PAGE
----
George Smith (financier)

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George Smith (February 10, 1808–October 7, 1899) was an important banking figure in the mid-19th century in Chicago.

Born in Aberdeen, Scotland, Smith visited Illinois and Wisconsin in 1835 and felt there was money to be made.[1] He returned home and gathered subscribers and back in Chicago used those funds to found the Scottish Illinois Land Investment Company. He stepped into the vacuum left in the wake of the Panic of 1837 during which most banks in Chicago failed used his company as an unchartered bank. Through that company he was able to bring in notes from solvent banks in other parts of the country helping to revive Chicago's economy.[2]

By 1839, he had founded an insurance company based in Wisconsin, the Wisconsin Marine and Fire Insurance Company, whose notes he circulated in his new unchartered bank, George Smith and Company. These notes were used much like currency and came to be called "George Smith's money" and by 1842 were redeemable in gold and silver. Two years later Smith's was the only bank left in Illinois and by 1854 75% of Chicago's currency was backed by Smith.[2]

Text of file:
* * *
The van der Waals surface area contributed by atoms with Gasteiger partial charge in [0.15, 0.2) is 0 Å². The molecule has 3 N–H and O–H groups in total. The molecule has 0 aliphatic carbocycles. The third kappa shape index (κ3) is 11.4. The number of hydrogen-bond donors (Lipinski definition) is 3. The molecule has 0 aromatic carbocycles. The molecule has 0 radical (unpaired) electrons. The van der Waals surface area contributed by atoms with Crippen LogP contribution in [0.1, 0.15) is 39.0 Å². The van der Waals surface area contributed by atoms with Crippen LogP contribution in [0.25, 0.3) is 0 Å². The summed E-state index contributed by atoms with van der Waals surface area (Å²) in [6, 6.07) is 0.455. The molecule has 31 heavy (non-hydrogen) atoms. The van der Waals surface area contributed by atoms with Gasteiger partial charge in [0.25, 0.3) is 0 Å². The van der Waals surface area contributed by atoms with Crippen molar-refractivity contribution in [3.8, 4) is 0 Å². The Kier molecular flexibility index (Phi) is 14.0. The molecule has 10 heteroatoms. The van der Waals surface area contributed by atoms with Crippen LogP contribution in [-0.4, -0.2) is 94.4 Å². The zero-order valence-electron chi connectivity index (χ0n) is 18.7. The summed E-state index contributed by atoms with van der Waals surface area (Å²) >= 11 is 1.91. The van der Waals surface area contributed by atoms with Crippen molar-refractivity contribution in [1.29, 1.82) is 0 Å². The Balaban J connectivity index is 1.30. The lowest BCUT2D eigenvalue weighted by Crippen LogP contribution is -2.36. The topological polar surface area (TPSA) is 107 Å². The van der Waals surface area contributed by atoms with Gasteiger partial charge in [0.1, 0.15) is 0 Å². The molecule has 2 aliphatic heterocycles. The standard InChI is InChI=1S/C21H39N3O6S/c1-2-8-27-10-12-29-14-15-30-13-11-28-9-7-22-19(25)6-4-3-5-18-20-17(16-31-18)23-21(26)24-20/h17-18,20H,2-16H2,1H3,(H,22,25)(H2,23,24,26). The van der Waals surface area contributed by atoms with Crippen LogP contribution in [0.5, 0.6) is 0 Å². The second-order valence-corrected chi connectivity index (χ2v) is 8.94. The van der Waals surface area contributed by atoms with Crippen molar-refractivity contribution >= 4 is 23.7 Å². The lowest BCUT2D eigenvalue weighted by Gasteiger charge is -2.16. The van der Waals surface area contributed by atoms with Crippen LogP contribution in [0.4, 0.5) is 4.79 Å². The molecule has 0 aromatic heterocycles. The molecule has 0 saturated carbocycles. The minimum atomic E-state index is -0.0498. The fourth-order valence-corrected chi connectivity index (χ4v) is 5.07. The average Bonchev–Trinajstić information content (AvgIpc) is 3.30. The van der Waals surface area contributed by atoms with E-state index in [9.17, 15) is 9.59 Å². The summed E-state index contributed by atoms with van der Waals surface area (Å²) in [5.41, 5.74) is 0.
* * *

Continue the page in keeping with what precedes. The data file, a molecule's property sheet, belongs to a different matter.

His efforts were interpreted differently across the country, for example a bank founded by Lemuel Grant in Atlanta, Georgia in 1852 was forced to close down when Smith circulated their notes widely throughout the midwest. It was made insolvent by 1856.

Smith accumulated a fortune in Chicago but by 1857 he was living in London where he died in late 1899.[3]


  • Knox, John Jay, A History of Banking in the United States, 1900, Bradford Rhodes & Company, retrieved via Google Books [1]
  • Smith, Alice E., George Smith's Money: A Scottish Investor in America, (1966), The State Historical Society of Wisconsin
  • White, Horace, An Elastic Currency: George Smith's Money in the Early Midwest, 1893, NY, retrieved via [2]


  1. ^ Knox, p.740
  2. ^ a b Banking, Commercial
  3. ^ Knox, p.722